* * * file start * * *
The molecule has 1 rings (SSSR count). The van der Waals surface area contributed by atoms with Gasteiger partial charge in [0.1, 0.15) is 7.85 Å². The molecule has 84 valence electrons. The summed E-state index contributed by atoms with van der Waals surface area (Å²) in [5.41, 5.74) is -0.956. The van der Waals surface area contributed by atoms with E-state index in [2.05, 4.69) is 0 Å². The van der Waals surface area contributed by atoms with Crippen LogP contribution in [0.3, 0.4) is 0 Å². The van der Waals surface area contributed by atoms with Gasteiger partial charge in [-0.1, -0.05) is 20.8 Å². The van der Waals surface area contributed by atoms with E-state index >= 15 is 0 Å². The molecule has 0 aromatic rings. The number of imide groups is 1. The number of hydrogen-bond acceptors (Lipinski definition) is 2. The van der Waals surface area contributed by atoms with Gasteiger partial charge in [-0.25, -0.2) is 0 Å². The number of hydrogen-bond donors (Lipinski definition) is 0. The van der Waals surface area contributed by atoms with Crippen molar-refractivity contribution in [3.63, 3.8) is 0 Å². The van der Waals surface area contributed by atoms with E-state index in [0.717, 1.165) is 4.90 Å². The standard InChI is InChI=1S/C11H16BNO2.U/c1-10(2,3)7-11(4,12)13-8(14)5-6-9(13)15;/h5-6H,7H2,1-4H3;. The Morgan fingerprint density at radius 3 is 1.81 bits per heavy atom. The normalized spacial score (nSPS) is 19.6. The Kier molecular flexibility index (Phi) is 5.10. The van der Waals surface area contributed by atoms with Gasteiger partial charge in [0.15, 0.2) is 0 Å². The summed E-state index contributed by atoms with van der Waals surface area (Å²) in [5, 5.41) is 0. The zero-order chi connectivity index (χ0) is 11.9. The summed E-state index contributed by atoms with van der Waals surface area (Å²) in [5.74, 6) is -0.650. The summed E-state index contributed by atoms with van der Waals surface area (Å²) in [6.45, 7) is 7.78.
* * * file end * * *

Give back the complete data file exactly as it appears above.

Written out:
The molecule has 1 rings (SSSR count). The van der Waals surface area contributed by atoms with Gasteiger partial charge in [0.1, 0.15) is 7.85 Å². The molecule has 84 valence electrons. The summed E-state index contributed by atoms with van der Waals surface area (Å²) in [5.41, 5.74) is -0.956. The van der Waals surface area contributed by atoms with E-state index in [2.05, 4.69) is 0 Å². The van der Waals surface area contributed by atoms with Crippen LogP contribution in [0.3, 0.4) is 0 Å². The van der Waals surface area contributed by atoms with Gasteiger partial charge in [-0.1, -0.05) is 20.8 Å². The van der Waals surface area contributed by atoms with E-state index >= 15 is 0 Å². The molecule has 0 aromatic rings. The number of imide groups is 1. The number of hydrogen-bond acceptors (Lipinski definition) is 2. The van der Waals surface area contributed by atoms with Gasteiger partial charge in [-0.25, -0.2) is 0 Å². The number of hydrogen-bond donors (Lipinski definition) is 0. The van der Waals surface area contributed by atoms with Crippen molar-refractivity contribution in [3.63, 3.8) is 0 Å². The van der Waals surface area contributed by atoms with E-state index in [0.717, 1.165) is 4.90 Å². The standard InChI is InChI=1S/C11H16BNO2.U/c1-10(2,3)7-11(4,12)13-8(14)5-6-9(13)15;/h5-6H,7H2,1-4H3;. The Morgan fingerprint density at radius 3 is 1.81 bits per heavy atom. The normalized spacial score (nSPS) is 19.6. The Kier molecular flexibility index (Phi) is 5.10. The van der Waals surface area contributed by atoms with Gasteiger partial charge in [0.15, 0.2) is 0 Å². The summed E-state index contributed by atoms with van der Waals surface area (Å²) in [5, 5.41) is 0. The zero-order chi connectivity index (χ0) is 11.9. The summed E-state index contributed by atoms with van der Waals surface area (Å²) in [5.74, 6) is -0.650. The summed E-state index contributed by atoms with van der Waals surface area (Å²) in [6.45, 7) is 7.78.